Chef Morimoto
My Canada Includes Toronto

December 5, 2002

I was 19 when I first came upon the "Little Apple." My week-long adventure included the fruit and vegetable anarchy of Kensington Market, the steaming dim sum halls of Chinatown and the subtle finery of Yorkville. I walked through neighbourhoods lined with maple trees and 100-year-old mansions, passed by people of all stripes and classes.

Toronto symbolized the arrogance of bankers, the Eastern Establishment and, most of all, a lack of consideration.


My university roommate then was a die-hard Torontonian. She asked me what I thought. All I could muster was, "It's OK." I wanted to believe it was a terrible city where robberies took place in the daylight and people walked with their noses in the air. I wore my mantle of Western Canadian pride and couldn't bring myself to say anything positive.

"They think they're the centre of the universe!"

"It's just a big, sprawling metropolis with no trees." Those were the comments I was more comfortable spouting. I still hear them today. It's a national sport in Canada to diss Toronto. In the United States, people go to New York City to "make it there," while in Canada, Toronto repulses them in droves. New York holds a historical and glamorous place in American hearts, perhaps because it has been the doorway to the American Dream for so many people. Ellis Island was where thousands of new immigrants were processed on their way into the city and beyond. Then, there's Toronto. Many early Canadians were barely off the boat before they were sent into the hinterland to settle the country. The country grew around the metropolis. The metropolis grew to become the centre of business. It represented money, not people.

Toronto symbolized the arrogance of bankers, the Eastern Establishment and, most of all, a lack of consideration.

For me, growing up in Alberta, Toronto had been demonized by the press and the provincial government. I remember the references to the "Bay Street Boys" who manipulated the country's financial and public policies from their comfy clubs in Toronto. Toronto symbolized the arrogance of bankers, the Eastern Establishment and, most of all, a lack of consideration – did the people living there know or care about the rest of the country?

When I worked in Corner Brook, Nfld., it was a relief to be an Albertan. Ask any Newfoundlander about Canada's most populous city and the response will be, "Those Torontonians think they're the centre of the universe!" or "Too many cars and people. It's heartless," and so on. Most people had never been there. Some had visited for a few days and had seen the CN Tower and Yonge Street, and eaten at an expensive restaurant. Other Ontarians also despise Toronto. When I told people in Ottawa three years ago that I would be moving to Toronto, some would ask, "Why would you ever want to live there?"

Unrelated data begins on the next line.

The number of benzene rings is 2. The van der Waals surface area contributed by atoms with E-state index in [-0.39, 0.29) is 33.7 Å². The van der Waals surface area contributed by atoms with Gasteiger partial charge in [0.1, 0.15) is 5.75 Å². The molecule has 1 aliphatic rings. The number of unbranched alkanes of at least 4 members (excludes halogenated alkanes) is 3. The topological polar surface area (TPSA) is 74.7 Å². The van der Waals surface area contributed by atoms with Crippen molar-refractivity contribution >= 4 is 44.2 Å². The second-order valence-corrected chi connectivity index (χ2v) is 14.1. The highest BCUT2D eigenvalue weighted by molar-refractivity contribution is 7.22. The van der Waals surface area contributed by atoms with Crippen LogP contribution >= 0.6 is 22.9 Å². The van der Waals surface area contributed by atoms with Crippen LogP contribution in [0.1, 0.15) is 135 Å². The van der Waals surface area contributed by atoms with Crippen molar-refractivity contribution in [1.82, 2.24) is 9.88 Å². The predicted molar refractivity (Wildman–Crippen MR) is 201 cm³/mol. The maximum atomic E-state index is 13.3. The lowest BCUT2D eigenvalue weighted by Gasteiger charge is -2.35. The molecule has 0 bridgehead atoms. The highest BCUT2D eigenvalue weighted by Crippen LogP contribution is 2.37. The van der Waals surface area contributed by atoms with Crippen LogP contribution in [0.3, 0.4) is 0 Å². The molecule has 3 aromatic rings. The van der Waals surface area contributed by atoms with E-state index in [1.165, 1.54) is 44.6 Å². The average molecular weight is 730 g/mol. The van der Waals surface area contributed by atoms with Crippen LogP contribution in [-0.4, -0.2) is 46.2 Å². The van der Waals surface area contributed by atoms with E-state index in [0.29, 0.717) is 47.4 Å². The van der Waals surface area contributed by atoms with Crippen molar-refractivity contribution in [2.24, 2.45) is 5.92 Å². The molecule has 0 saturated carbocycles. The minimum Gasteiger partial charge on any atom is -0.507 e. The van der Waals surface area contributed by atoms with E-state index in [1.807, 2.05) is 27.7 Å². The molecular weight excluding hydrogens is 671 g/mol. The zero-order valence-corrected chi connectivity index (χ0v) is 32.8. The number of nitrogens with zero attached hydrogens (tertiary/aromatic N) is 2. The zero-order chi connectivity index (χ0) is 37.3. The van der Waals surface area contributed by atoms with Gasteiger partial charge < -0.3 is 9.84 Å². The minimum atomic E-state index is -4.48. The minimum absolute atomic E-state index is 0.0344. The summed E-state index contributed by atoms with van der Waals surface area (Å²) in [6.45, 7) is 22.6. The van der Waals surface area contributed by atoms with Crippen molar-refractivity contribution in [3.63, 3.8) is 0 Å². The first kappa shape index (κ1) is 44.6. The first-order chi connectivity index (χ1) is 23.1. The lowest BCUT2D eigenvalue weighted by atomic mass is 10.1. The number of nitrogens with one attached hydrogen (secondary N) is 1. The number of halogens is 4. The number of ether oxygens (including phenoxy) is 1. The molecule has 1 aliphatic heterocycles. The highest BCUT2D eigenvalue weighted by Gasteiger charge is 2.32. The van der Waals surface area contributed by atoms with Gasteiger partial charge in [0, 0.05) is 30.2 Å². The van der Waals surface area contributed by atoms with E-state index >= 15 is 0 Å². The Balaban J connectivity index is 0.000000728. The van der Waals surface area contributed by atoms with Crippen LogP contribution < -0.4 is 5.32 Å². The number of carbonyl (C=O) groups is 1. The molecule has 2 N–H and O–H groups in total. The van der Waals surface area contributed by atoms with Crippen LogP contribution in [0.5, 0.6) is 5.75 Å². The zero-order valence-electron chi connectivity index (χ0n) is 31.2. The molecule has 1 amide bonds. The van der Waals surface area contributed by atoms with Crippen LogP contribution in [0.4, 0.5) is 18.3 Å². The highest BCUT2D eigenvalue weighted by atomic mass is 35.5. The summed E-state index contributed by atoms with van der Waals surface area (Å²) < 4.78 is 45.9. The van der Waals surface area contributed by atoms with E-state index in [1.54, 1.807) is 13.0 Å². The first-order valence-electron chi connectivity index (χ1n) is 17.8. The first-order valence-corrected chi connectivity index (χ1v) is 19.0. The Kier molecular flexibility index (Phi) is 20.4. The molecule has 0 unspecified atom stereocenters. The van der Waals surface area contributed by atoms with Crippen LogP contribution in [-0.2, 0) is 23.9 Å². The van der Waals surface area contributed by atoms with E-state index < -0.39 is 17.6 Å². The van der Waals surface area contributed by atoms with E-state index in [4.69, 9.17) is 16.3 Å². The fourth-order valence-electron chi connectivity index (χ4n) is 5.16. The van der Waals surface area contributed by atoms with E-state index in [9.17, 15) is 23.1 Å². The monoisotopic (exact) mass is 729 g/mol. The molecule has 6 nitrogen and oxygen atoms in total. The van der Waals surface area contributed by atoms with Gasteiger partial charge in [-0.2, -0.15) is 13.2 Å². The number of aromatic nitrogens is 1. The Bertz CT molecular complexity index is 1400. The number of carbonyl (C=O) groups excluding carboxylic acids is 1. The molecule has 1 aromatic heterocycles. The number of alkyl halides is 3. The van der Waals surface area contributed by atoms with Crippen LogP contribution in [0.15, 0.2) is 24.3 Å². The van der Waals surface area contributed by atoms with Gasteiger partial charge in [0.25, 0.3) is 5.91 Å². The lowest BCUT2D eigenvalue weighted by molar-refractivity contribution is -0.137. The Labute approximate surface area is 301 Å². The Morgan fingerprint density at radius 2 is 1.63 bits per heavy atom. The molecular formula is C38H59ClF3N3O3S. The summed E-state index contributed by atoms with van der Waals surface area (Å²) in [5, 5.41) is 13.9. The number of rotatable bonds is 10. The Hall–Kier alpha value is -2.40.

The first time I lived in the city, I had an encounter I would never forget. One night, as I was taking the bus to work, a native guy started a conversation with me. In a short span of time, his entire life unfurled. John grew up with jazz musicians in the city, he was on his way to have his leather jacket painted by a friend. The jacket was part of his street show – he juggled bowling balls for a living. On the side, he painted. All this on a 10-minute bus ride. That same year, I encountered a street-corner drummer banging his heart out on buckets and cymbals. My friend, a music writer, told me that was Graeme Kirkland. I still see him on different street corners now, CDs displayed close by. I don't even think he stops to sell his music. Graeme is part of the street life here.

Verica Jokic, an Australian journalist who worked in Canada recently, told me only two places in the world have this special buzz: Amsterdam and Toronto. She says both cities have a bohemian feel to them with a mixing of cultures and ideas. Will Straw, a professor of culture at McGill University, described on CBC Radio the je ne sais quoi of certain cities like Toronto: "You're living in a city and you're thinking about writing a screenplay. The act of thinking is what creates that buzz in the city. Everyone is in an act of creation – thinking about writing a play, doing a film... all these things create that energy." Most people don't stay long enough to feel that vibe.

Pico Iyer, a world traveler and award-winning author, dedicated a chapter in his book The Global Soul to Toronto. Iyer says the city and its multi-ethnicity allow artists and writers to flourish, such as Michael Ondaatje (The English Patient) or Rohinton Mistry (Family Matters). In an interview with, Iyer says he traveled to Toronto because "every few months I'd get a book through the mail, and it would be the most exciting and unprecedented book I'd run into. When I looked at the back ... the author was always from Toronto." Iyer calls Toronto a "mongrel city," and says it provides the greatest hope for a city of the future – something, he says, that seems to surprise Torontonians.

What is Toronto? It isn't the centre of the universe, but it has the universe at its centre. I love it. It's the place I now proudly call home.